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runtime: c-shared builds fail with musllibc #13492

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mdempsky opened this issue Dec 5, 2015 · 19 comments
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@mdempsky mdempsky commented Dec 5, 2015

Currently, some of the init_array functions provided by a c-shared build expect to be called with (argc, argv, envp) arguments as is done by glibc, but this isn't specified by the ELF gABI for DT_INIT_ARRAY (http://www.sco.com/developers/gabi/latest/ch5.dynamic.html#init_fini), and isn't done with other libc implementations like musllibc.

CC @ianlancetaylor @mwhudson

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@jamesr jamesr commented Dec 5, 2015

musl does expose getauxval() for querying the auxiliary vector but does not provide any way to get the main program's argc/argv. The musl maintainers argue that this isn't something a shared library should have access to anyway.

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@mdempsky mdempsky commented Dec 5, 2015

Somewhat relatedly, C99 says [section 5.1.2.2.1]:

The parameters argc and argv and the strings pointed to by the argv array shall be modifiable by the program, and retain their last-stored values between program startup and program termination.

So in the shared library cases where a C main function runs, the Go runtime should conservatively assume the C program may legitimately mutate the argv strings. In particular, it can't use gostringnocopy on them like it currently does in goargs.

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@mdempsky mdempsky commented Dec 5, 2015

So I think in the cases where we need to play nicely with arbitrary C code:

  • syscall's {Clear,Get,Put,Set}env and Environ functions should all treat C as the source of truth for the environment, rather than keeping a local copy of the environment to manipulate and just trying to copy mutations to C. (E.g., even today, if cgo code calls setenv, it won't be visible to os.Getenv; whereas os.Setenv is visible to getenv.)
  • package runtime should use getauxval for accessing the aux value array, to avoid needing to locate the array in memory.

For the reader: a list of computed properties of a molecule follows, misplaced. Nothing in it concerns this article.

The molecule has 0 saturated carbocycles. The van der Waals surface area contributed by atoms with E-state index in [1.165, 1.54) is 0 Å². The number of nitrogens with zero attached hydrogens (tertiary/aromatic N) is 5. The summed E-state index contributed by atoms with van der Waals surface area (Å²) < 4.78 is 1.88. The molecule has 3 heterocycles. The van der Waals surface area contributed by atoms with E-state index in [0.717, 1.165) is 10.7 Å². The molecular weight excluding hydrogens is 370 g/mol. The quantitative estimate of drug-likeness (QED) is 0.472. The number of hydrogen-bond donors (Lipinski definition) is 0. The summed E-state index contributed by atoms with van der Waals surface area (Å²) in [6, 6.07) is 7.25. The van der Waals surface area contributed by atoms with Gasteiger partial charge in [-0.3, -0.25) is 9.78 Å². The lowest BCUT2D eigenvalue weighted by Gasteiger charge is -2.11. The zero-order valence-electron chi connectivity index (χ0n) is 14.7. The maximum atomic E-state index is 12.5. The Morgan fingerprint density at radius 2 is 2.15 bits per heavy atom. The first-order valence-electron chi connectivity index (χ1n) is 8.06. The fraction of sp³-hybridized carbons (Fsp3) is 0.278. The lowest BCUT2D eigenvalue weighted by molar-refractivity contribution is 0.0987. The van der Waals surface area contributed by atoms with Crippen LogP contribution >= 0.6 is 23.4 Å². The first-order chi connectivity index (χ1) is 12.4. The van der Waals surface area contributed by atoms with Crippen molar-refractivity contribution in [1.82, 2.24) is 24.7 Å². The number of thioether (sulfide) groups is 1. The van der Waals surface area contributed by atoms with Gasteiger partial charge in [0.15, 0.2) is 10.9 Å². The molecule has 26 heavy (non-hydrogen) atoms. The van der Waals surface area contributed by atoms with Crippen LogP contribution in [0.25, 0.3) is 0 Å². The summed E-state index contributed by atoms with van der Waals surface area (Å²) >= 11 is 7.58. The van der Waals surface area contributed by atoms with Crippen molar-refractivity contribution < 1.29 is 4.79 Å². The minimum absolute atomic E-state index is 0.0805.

That would just leave needing to figure out a solution for os.Args. It would kinda suck, but maybe we could just leave it nil in the case where Go isn't acting as the program's entry point?

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@ianlancetaylor ianlancetaylor commented Dec 5, 2015

If we can't get os.Args, then we have to leave it nil. But I think we should only do that for environments where we can't get it. When we can get it, as for glibc, we should.

@ianlancetaylor ianlancetaylor added this to the Unplanned milestone Dec 5, 2015
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@mdempsky mdempsky commented Dec 5, 2015

I just looked at glibc, Bionic, uClibc, musl, and dietlibc, as well as the dynamic linkers for FreeBSD, NetBSD, and OpenBSD. It looks like only glibc passes (argc, argv, envp) to the DSO init functions.

If we want to detect glibc at build time, it seems like we can include <limits.h> and test for defined(__GLIBC__) && !defined(__UCLIBC__). (The User-Agent saga continues as uClibc claims to be glibc.)

To detect at runtime, we could use a weak reference to a glibc-only symbol like gnu_get_libc_version and see if it resolves. I'm worried about making sure we pick a symbol that won't later be implemented by other C libraries though. (E.g., I found a thread where someone suggested adding a gnu_get_libc_version function to musl to make it compatible with Nvidia's binary drivers.)

Any other suggestions/ideas for detecting glibc?

@mdempsky mdempsky self-assigned this Dec 7, 2015
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@mdempsky mdempsky commented Dec 7, 2015

For what it's worth, I tracked down that glibc started passing (argc, argv, envp) to the DSO init functions in 1996: https://sourceware.org/git/?p=glibc.git;a=blobdiff;f=elf/dl-open.c;h=76f6329762308de4ba1620c50ff32d2c02359766;hp=40b52247253cf045498761342afd09ba3c7e1187;hb=dcf0671d905200c449f92ead6cf43c184637a0d5;hpb=4884d0f03c5a3b3d2459655e76fa2d0684d389dc

So at least we don't need to worry about glibc version detection.

benoit-canet pushed a commit to benoit-canet/osv that referenced this issue Nov 15, 2016
As explained nicely in golang/go#13492, since 1996
glibc's dlopen() passes argv and a bunch of other
stuff to the initialization functions of shared
objects, while we don't pass any argument
(see object::run_init_funcs()). Golang code
(ref cloudius-systems#522), in particular, assumes it gets argv,
auxv, etc., this way.

Fixes: cloudius-systems#795

Signed-off-by: Benoît Canet <benoit@scylladb.com>
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@inolen inolen commented Dec 29, 2016

I just ran into this issue while trying to help my partner debug a crash when using a golang plugin they'd written for fluentbit (https://github.com/fluent/fluent-bit).